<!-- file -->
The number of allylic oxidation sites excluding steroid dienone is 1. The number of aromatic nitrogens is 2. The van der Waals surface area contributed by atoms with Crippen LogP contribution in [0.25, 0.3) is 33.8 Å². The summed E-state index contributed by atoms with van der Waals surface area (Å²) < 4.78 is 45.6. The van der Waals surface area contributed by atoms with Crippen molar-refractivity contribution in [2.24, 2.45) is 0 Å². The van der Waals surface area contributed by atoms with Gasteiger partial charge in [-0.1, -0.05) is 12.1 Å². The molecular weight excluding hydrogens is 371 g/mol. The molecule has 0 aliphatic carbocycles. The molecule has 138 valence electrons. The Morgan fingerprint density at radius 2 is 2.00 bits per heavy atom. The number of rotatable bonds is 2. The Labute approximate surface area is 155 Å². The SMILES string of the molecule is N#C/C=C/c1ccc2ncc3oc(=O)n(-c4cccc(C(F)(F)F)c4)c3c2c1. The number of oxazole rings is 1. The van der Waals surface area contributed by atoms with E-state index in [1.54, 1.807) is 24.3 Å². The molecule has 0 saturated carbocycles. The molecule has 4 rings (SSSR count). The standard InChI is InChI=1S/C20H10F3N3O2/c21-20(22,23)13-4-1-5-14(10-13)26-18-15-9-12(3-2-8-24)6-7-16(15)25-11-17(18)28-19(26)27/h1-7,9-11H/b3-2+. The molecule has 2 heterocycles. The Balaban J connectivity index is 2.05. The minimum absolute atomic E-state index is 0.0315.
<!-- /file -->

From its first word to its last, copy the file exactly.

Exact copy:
The number of allylic oxidation sites excluding steroid dienone is 1. The number of aromatic nitrogens is 2. The van der Waals surface area contributed by atoms with Crippen LogP contribution in [0.25, 0.3) is 33.8 Å². The summed E-state index contributed by atoms with van der Waals surface area (Å²) < 4.78 is 45.6. The van der Waals surface area contributed by atoms with Crippen molar-refractivity contribution in [2.24, 2.45) is 0 Å². The van der Waals surface area contributed by atoms with Gasteiger partial charge in [-0.1, -0.05) is 12.1 Å². The molecular weight excluding hydrogens is 371 g/mol. The molecule has 0 aliphatic carbocycles. The molecule has 138 valence electrons. The Morgan fingerprint density at radius 2 is 2.00 bits per heavy atom. The number of rotatable bonds is 2. The Labute approximate surface area is 155 Å². The SMILES string of the molecule is N#C/C=C/c1ccc2ncc3oc(=O)n(-c4cccc(C(F)(F)F)c4)c3c2c1. The number of oxazole rings is 1. The van der Waals surface area contributed by atoms with E-state index in [1.54, 1.807) is 24.3 Å². The molecule has 0 saturated carbocycles. The molecule has 4 rings (SSSR count). The standard InChI is InChI=1S/C20H10F3N3O2/c21-20(22,23)13-4-1-5-14(10-13)26-18-15-9-12(3-2-8-24)6-7-16(15)25-11-17(18)28-19(26)27/h1-7,9-11H/b3-2+. The molecule has 2 heterocycles. The Balaban J connectivity index is 2.05. The minimum absolute atomic E-state index is 0.0315.